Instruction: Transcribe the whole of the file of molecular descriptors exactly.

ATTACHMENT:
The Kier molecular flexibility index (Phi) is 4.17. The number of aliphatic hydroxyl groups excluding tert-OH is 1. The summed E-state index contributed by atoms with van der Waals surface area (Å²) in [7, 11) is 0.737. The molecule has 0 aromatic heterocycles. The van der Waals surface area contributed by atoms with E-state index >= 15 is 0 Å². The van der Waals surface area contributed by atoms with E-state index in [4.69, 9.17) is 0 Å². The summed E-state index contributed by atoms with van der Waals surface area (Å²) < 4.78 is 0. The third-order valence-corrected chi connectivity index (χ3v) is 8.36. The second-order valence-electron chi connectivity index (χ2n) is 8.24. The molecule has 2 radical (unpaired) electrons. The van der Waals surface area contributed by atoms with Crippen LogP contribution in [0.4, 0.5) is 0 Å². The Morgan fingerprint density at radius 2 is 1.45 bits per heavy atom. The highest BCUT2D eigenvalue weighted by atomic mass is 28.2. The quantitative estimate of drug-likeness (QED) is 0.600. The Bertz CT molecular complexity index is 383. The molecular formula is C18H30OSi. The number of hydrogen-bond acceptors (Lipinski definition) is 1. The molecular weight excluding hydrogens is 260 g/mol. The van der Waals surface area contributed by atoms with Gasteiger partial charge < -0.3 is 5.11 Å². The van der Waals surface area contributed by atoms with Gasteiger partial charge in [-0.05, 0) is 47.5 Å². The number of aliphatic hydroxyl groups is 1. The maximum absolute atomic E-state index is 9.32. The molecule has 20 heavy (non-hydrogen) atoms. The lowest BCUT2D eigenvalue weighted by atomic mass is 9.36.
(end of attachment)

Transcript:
The Kier molecular flexibility index (Phi) is 4.17. The number of aliphatic hydroxyl groups excluding tert-OH is 1. The summed E-state index contributed by atoms with van der Waals surface area (Å²) in [7, 11) is 0.737. The molecule has 0 aromatic heterocycles. The van der Waals surface area contributed by atoms with E-state index >= 15 is 0 Å². The van der Waals surface area contributed by atoms with E-state index in [4.69, 9.17) is 0 Å². The summed E-state index contributed by atoms with van der Waals surface area (Å²) < 4.78 is 0. The third-order valence-corrected chi connectivity index (χ3v) is 8.36. The second-order valence-electron chi connectivity index (χ2n) is 8.24. The molecule has 2 radical (unpaired) electrons. The van der Waals surface area contributed by atoms with Crippen LogP contribution in [0.4, 0.5) is 0 Å². The Morgan fingerprint density at radius 2 is 1.45 bits per heavy atom. The highest BCUT2D eigenvalue weighted by atomic mass is 28.2. The quantitative estimate of drug-likeness (QED) is 0.600. The Bertz CT molecular complexity index is 383. The molecular formula is C18H30OSi. The number of hydrogen-bond acceptors (Lipinski definition) is 1. The molecular weight excluding hydrogens is 260 g/mol. The van der Waals surface area contributed by atoms with Gasteiger partial charge < -0.3 is 5.11 Å². The van der Waals surface area contributed by atoms with Gasteiger partial charge in [-0.05, 0) is 47.5 Å². The number of aliphatic hydroxyl groups is 1. The maximum absolute atomic E-state index is 9.32. The molecule has 20 heavy (non-hydrogen) atoms. The lowest BCUT2D eigenvalue weighted by atomic mass is 9.36.